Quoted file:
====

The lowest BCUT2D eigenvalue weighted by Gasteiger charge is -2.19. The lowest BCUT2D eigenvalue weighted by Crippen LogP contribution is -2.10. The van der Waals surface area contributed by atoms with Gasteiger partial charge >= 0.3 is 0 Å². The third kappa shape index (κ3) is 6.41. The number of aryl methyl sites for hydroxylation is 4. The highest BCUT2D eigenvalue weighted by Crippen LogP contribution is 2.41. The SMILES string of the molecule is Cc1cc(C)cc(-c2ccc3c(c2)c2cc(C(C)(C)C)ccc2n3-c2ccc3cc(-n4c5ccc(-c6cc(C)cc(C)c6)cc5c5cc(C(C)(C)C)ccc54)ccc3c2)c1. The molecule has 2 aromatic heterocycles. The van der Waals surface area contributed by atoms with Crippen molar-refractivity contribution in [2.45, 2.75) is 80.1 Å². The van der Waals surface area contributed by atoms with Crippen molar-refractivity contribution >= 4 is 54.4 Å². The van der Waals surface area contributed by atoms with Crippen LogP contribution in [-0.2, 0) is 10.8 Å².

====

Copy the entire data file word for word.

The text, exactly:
The lowest BCUT2D eigenvalue weighted by Gasteiger charge is -2.19. The lowest BCUT2D eigenvalue weighted by Crippen LogP contribution is -2.10. The van der Waals surface area contributed by atoms with Gasteiger partial charge >= 0.3 is 0 Å². The third kappa shape index (κ3) is 6.41. The number of aryl methyl sites for hydroxylation is 4. The highest BCUT2D eigenvalue weighted by Crippen LogP contribution is 2.41. The SMILES string of the molecule is Cc1cc(C)cc(-c2ccc3c(c2)c2cc(C(C)(C)C)ccc2n3-c2ccc3cc(-n4c5ccc(-c6cc(C)cc(C)c6)cc5c5cc(C(C)(C)C)ccc54)ccc3c2)c1. The molecule has 2 aromatic heterocycles. The van der Waals surface area contributed by atoms with Crippen molar-refractivity contribution in [2.45, 2.75) is 80.1 Å². The van der Waals surface area contributed by atoms with Crippen molar-refractivity contribution >= 4 is 54.4 Å². The van der Waals surface area contributed by atoms with Crippen LogP contribution in [-0.2, 0) is 10.8 Å².